Once you’ve written up a solid analysis of your cuts, it’s time to take a break. This is where a good beta reader or crit partner will help. Send your notes to a couple of people who know your story well. Ask for their response. Ask them to tell you the things where they disagree, where they think you cut something you really needed, and also the cuts that made them say, “Thank God he finally got rid of that!” I color-coded my notes, using green to indicate the things that I was hoping to keep, red for the things that I was confident would be gone unless I got a sold argument otherwise, and black for everything else where I was indifferent. I’m not sure that was a good idea, because the beta reader who was able to get back to me basically said, “You seem to have your mind made up so I won’t address that.”

But the point is, get someone else to react to what you have done. You need readers who will make the time to help you, and I acknowledge those can be hard to come by. And it will take time, so, while you wait, you need to perform restorative surgery. This may well be the hardest part. You still have the foundation of the story, but with huge missing chunks there will be enormous problems with transitions and continuity and structure. You need to take what you are left with and make it a readable (if not especially good) story. This will take a while. I spent nearly a week, working on and off. It’s hard because doing this feels like closing the door on everything you cut. Don’t worry. There’s one more part to this.

By now, hopefully, your reader(s) have gotten back to you. Look over their responses, see how they line up with your own instincts. Figure out what’s gone for good, then look at what you want to keep. Time to bring it back, one bit at a time. But it’s not simply a matter of undoing a cut. You will need to take the cut material and work it into the new version of the manuscript. It is essentially like adding a new scene. Make the restoration work in the new structure. That may mean putting the scene in an entirely different place than it originally was (I did that in at least three cases). It may mean the cast of characters changes, or the context is different. But add the “new” material, and then go through and make whatever adjustments are needed elsewhere to maintain continuity.

Look again at your cut list. Decide what else you really need back. If you don’t really need it, leave it. This will be the most labor-intensive part of the whole process, and, if that discourages you from doing more than absolutely essential, so much the better. What’s happening is that, by making all these cuts, you made your story as tight as it could possibly be, much more so than if you tried to tighten while keeping everything intact. Adding material into an already tight story has forced you to keep it tight. You have also probably been forced to make choices you should have made in the first place, organizing events more clearly than they played out when you were making it up as you wrote.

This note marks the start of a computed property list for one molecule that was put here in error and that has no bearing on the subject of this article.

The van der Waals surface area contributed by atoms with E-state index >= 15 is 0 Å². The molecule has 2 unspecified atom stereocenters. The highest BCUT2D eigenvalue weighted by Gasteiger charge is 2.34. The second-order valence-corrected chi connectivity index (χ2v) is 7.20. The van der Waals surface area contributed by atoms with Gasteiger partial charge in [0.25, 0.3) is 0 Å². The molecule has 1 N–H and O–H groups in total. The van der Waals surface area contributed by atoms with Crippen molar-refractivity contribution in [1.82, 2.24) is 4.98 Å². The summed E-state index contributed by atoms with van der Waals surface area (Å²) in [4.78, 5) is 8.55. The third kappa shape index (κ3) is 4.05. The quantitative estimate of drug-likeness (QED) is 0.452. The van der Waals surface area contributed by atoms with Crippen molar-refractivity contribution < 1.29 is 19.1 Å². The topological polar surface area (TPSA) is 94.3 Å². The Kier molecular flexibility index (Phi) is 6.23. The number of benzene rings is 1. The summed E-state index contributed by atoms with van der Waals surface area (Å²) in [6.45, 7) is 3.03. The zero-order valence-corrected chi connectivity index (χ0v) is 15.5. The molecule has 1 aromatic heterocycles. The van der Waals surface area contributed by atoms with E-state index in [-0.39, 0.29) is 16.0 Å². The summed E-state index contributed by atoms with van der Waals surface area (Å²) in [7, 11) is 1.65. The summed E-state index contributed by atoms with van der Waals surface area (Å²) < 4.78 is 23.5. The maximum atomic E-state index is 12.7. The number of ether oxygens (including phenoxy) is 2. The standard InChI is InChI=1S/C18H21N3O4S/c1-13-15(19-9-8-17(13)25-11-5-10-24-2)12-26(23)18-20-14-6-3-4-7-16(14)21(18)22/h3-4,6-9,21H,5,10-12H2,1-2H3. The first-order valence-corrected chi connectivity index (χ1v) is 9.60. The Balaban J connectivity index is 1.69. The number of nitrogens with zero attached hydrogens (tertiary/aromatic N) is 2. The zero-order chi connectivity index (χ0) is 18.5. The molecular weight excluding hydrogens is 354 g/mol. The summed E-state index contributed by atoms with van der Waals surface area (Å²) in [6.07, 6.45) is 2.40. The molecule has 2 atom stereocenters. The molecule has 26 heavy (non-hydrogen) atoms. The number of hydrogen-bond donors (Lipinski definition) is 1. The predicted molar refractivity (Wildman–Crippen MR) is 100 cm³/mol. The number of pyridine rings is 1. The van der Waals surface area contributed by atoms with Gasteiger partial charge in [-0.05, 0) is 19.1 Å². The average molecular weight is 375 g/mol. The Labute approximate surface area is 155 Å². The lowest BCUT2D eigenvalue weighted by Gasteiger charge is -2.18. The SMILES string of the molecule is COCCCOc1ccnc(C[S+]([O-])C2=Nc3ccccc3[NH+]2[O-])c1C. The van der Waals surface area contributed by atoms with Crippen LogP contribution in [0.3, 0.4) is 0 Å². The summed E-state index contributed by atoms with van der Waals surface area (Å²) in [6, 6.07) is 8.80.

And finally, you are done. Step back, take a look at your much tighter, stronger, cleaner story. Now you can start querying.

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Whoa, Whoa, Whoa, Feelings!

I’m in the middle of revisions in an effort to meet an impending deadline, and I’m feeling pretty overwhelmed.  One of my best beta-readers gave me extensive notes on parts one and two of my book, but not part three, and now that I have reached part three, I’m feeling a bit like an addict whose been cut off from his supply.

I shouldn’t, of course.  It’s my book, and I shouldn’t depend on the feedback of others.  But I have found that going through someone else’s annotations somehow allows me to see the whole thing through new eyes, and I’m more aware of things, as though I’m reading it fresh.  In part three, I’m finding myself struggling to spot important elements, and am mostly just tweaking sentences. 

This is, of course, why beta-readers are so valuable, and why I am concerned that I will not finish these revisions in time for a new beta cycle to then be able to revise again before the deadline.  But perhaps I’m overthinking it. 

Certainly, as I’ve recently noted, critique can be a double-edged sword.  And the more you get, the more challenging it becomes.  This is another downside to writers’ groups, and why I’ll be scaling back on submitting material.  I’ve been spending the afternoon going through a dozen sets of notes on a single chapter, looking for common reactions, reconciling opposed opinions, and just trying to make sense of it all.  This has proven more exhausting than having gone through the entire first part with a single set of beta notes.